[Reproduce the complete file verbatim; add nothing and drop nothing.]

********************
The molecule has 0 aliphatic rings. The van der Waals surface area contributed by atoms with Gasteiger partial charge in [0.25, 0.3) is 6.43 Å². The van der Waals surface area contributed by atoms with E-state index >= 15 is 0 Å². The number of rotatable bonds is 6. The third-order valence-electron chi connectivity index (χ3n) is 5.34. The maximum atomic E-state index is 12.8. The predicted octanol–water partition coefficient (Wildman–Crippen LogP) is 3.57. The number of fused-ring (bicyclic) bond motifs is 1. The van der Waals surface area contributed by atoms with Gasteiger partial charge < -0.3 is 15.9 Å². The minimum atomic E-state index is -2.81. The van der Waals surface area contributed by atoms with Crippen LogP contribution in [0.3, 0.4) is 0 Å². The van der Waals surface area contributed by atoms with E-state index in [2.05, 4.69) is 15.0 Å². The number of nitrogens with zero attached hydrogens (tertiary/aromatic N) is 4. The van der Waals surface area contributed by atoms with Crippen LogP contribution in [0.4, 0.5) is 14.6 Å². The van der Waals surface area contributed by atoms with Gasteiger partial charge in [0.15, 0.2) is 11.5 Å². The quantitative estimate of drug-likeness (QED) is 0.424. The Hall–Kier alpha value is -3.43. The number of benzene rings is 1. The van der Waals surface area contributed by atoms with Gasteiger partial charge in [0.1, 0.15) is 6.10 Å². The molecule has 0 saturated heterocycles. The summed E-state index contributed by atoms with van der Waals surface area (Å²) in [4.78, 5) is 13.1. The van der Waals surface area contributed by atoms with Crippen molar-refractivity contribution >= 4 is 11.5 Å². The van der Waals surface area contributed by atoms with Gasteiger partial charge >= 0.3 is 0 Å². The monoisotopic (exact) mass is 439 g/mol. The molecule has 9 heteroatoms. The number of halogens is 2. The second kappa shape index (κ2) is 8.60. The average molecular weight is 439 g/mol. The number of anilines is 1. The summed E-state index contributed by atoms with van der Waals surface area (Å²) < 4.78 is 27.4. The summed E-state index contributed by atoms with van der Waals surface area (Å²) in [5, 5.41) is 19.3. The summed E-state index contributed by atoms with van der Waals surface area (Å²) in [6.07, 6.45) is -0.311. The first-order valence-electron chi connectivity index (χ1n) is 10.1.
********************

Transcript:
The molecule has 0 aliphatic rings. The van der Waals surface area contributed by atoms with Gasteiger partial charge in [0.25, 0.3) is 6.43 Å². The van der Waals surface area contributed by atoms with E-state index >= 15 is 0 Å². The number of rotatable bonds is 6. The third-order valence-electron chi connectivity index (χ3n) is 5.34. The maximum atomic E-state index is 12.8. The predicted octanol–water partition coefficient (Wildman–Crippen LogP) is 3.57. The number of fused-ring (bicyclic) bond motifs is 1. The van der Waals surface area contributed by atoms with Gasteiger partial charge < -0.3 is 15.9 Å². The minimum atomic E-state index is -2.81. The van der Waals surface area contributed by atoms with Crippen LogP contribution in [0.3, 0.4) is 0 Å². The van der Waals surface area contributed by atoms with E-state index in [2.05, 4.69) is 15.0 Å². The number of nitrogens with zero attached hydrogens (tertiary/aromatic N) is 4. The van der Waals surface area contributed by atoms with Crippen LogP contribution in [0.4, 0.5) is 14.6 Å². The van der Waals surface area contributed by atoms with Gasteiger partial charge in [0.15, 0.2) is 11.5 Å². The quantitative estimate of drug-likeness (QED) is 0.424. The Hall–Kier alpha value is -3.43. The number of benzene rings is 1. The van der Waals surface area contributed by atoms with Gasteiger partial charge in [0.1, 0.15) is 6.10 Å². The molecule has 0 saturated heterocycles. The summed E-state index contributed by atoms with van der Waals surface area (Å²) in [4.78, 5) is 13.1. The van der Waals surface area contributed by atoms with Crippen molar-refractivity contribution >= 4 is 11.5 Å². The van der Waals surface area contributed by atoms with Gasteiger partial charge >= 0.3 is 0 Å². The monoisotopic (exact) mass is 439 g/mol. The molecule has 9 heteroatoms. The number of halogens is 2. The second kappa shape index (κ2) is 8.60. The average molecular weight is 439 g/mol. The number of anilines is 1. The summed E-state index contributed by atoms with van der Waals surface area (Å²) < 4.78 is 27.4. The summed E-state index contributed by atoms with van der Waals surface area (Å²) in [5, 5.41) is 19.3. The summed E-state index contributed by atoms with van der Waals surface area (Å²) in [6.07, 6.45) is -0.311. The first-order valence-electron chi connectivity index (χ1n) is 10.1.